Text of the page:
BRF IS THE WORD! The best example of BRF I can find, pouting and attempting to look sexy, age 15, for my high school production of Grease (in my defence, everyone else on this photo looks equally hideous). 
And it wasn't just people in shops. Sometimes even strangers in the street – always men, some of whom are arrogant f**ks who think they have the right to tell young women what to do or be (she says between clenched teeth) – would shout out: 'Cheer up luv it might never happen'. Of course, at the time I never managed to think up a witty reply, so I'd either ignore it and walk on, or try to prove to them I wasn't moody by grinning (how I wish I'd glared at them and shouted: 'Well it has just happened as you have crossed my path!' then given them the finger).
A beloved English teacher wrote that I was 'aloof' on one of my school reports, which really hurt, and even my own husband tells me he thought I was an 'ice queen' on our first few dates (and yes I did smile at some point!). It's unfortunate, as I could be sitting contemplating something quite lovely, or just mulling over events of the day, and to someone else I look miserable and 'hard'. 

To counteract my natural BRF, I now put on a semi-smile at times, where the corners of my mouth and cheek muscles are active just enough to make the line of my lips straight. The up-side is that I look more approachable; the down side is I've created permanent wrinkles around my mouth by always using these muscles (though they're far less bothersome than the noticeable frown lines between my eyes, and the horizontal line deepening above my left eyebrow – the one I can raise independently to make an even more 'bitchy quizzical face').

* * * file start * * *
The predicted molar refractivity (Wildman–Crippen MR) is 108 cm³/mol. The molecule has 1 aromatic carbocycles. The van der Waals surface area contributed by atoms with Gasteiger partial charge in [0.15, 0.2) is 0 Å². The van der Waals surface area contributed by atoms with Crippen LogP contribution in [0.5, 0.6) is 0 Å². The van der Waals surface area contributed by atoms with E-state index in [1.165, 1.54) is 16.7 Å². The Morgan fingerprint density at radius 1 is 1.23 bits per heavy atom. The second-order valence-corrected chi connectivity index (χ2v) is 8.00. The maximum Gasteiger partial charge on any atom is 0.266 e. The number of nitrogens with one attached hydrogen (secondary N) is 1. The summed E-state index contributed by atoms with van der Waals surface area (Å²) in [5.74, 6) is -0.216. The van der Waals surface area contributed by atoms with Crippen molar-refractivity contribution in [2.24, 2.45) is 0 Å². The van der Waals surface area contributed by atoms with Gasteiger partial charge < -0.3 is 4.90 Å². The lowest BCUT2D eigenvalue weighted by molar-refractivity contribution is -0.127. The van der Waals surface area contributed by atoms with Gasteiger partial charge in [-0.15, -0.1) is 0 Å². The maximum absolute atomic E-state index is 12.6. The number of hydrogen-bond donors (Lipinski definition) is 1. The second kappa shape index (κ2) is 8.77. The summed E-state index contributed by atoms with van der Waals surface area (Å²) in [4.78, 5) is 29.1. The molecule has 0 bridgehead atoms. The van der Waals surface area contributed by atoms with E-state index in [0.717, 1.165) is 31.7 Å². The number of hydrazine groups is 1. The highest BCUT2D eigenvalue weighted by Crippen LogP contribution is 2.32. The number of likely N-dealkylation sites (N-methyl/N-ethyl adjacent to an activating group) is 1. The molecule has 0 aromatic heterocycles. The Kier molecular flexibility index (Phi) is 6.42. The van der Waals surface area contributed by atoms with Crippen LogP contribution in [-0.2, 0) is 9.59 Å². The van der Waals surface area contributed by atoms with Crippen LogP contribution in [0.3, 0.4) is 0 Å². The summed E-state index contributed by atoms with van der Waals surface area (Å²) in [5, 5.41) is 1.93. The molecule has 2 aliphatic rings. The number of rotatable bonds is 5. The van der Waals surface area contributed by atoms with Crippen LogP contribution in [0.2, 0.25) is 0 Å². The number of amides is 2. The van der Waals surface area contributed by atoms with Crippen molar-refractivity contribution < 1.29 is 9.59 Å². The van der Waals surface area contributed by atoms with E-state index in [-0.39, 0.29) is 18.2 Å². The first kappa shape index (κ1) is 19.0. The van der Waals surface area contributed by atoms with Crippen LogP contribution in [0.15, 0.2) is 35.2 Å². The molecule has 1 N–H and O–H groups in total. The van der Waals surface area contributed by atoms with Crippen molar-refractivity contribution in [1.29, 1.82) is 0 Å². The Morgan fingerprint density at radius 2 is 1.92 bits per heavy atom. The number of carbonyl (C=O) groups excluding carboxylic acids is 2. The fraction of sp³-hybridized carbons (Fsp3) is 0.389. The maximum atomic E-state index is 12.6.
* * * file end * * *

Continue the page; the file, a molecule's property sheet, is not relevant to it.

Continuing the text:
MODEL BRF: Aged 24, modelling for the Telegraph in Sydney - throwing in the questioning left eyebrow for good measure!

I wonder whether Mona Lisa put on a semi smile to hide a naturally BRF? Whether she did it consciously or not, it turned her into the most famous painted woman of all time. Although she's not grinning exactly, everyone is drawn to her enigmatic 'half smile', while few remember any of the portraits of other aristocratic women, who always look so severe and, therefore, less attractive.

SEMI SMILE: The mini 'smile' I have to do just to not look grumpy (aged 26, before the wrinkles emerged!)
'There must be a mood short of overwhelmingly sunny that does not signify aggression? Surely one can be intelligent, clever, powerful or, you know, thinking without being "bitchy",' says Katie. I agree! Why must women always be expected to look joyous and happy just to make everyone else (by that I mean mostly men) feel good about themselves?
And anyway, there is one place where it's definitely good not to smile all the time: a job interview. Having conducted plenty of them, it's sad to say that the candidates who smile inanely and laugh nervously between questions do themselves a disservice in that they come across as silly and not professional, even though I can see on paper that they are totally competent. Lots of laughter and smiling definitely work in your favour on a date, but not in interviews. And, thinking about it, I've been successful at 10 out of 14 job interviews so far, from bar work up to editing national magazines, which isn't bad going. So perhaps my BRF is not such a bad thing after all.

What do you think? let me know in your comments below...